These statements can be reformulated as a special generalisation of the labour theory of value, which ought to be completed with the law of substitution: the workers’ efforts are substituted with work of equipment in production processes. Indeed, it is not so important how much of equipment we have, as how much work can be done by the equipment. To quantify the phenomenon, we have to introduce a variable , work of production equipment (including animals), which produces, in all relations, the same effect as the workers’ efforts. So, the production of value can be considered as a function of the two production factors: The quantity substitutes for workers’ efforts in production, and this allows to dub it as substitutive work, which is genuine work of production equipment, which fulfils the same operations as working people, but with help of external sources of energy. Human work is substituted by useful work (in the thermodynamic sense) of the production equipment. Simultaneously, production of value can be related to the magnitude of capital stock , so that we can write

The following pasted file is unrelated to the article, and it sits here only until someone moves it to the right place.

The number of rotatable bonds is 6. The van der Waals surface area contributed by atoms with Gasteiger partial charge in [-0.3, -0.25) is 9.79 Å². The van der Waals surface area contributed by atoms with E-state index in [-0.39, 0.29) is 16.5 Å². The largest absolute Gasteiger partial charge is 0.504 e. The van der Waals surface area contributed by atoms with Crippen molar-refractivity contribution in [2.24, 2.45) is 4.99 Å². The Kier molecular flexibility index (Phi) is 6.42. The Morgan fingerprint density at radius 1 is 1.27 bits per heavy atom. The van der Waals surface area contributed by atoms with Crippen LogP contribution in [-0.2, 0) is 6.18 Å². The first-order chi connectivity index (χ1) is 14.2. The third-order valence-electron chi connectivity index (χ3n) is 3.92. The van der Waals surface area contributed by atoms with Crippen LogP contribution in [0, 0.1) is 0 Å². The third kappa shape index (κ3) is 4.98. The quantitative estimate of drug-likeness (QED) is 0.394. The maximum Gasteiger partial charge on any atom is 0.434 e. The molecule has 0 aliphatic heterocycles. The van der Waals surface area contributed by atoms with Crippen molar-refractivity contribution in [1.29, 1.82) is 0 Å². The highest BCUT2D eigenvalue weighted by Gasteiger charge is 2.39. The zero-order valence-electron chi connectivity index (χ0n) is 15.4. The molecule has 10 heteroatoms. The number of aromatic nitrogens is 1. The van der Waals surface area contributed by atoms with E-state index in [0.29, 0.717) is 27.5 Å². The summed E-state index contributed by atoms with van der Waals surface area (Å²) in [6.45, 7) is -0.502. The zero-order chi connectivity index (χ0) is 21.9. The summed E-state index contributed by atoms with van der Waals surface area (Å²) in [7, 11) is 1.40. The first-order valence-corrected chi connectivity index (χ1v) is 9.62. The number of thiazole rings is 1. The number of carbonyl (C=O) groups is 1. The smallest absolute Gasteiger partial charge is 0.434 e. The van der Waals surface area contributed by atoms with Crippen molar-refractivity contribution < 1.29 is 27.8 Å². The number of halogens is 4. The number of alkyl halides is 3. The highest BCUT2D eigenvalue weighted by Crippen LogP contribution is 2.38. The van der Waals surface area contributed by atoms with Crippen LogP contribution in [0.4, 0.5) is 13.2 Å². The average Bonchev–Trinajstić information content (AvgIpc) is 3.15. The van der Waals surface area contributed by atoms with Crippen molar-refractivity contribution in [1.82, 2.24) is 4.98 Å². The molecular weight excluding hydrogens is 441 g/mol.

One can note that the above speculations are nothing more than reinterpretation of neoclassical theory. The only change we have made is a separation of the two distinct roles of the variable “capital” in (1): instead of the only neoclassical variable “capital,” we have to introduce two variables to describe the functional roles of capital in production: its quantity and its activity. The total capital stock is monetary value of all cumulative investment (after depreciation), while capital service is a substitute of human labour. Substitutive work can be identified with capital service in (2). Such interpretation of neoclassical theory corresponds to understanding of the concept of capital by Robinson [6].

3. Three-Factor Production Function

Due to the previous speculations, production of value can be considered as a function of the three production factors: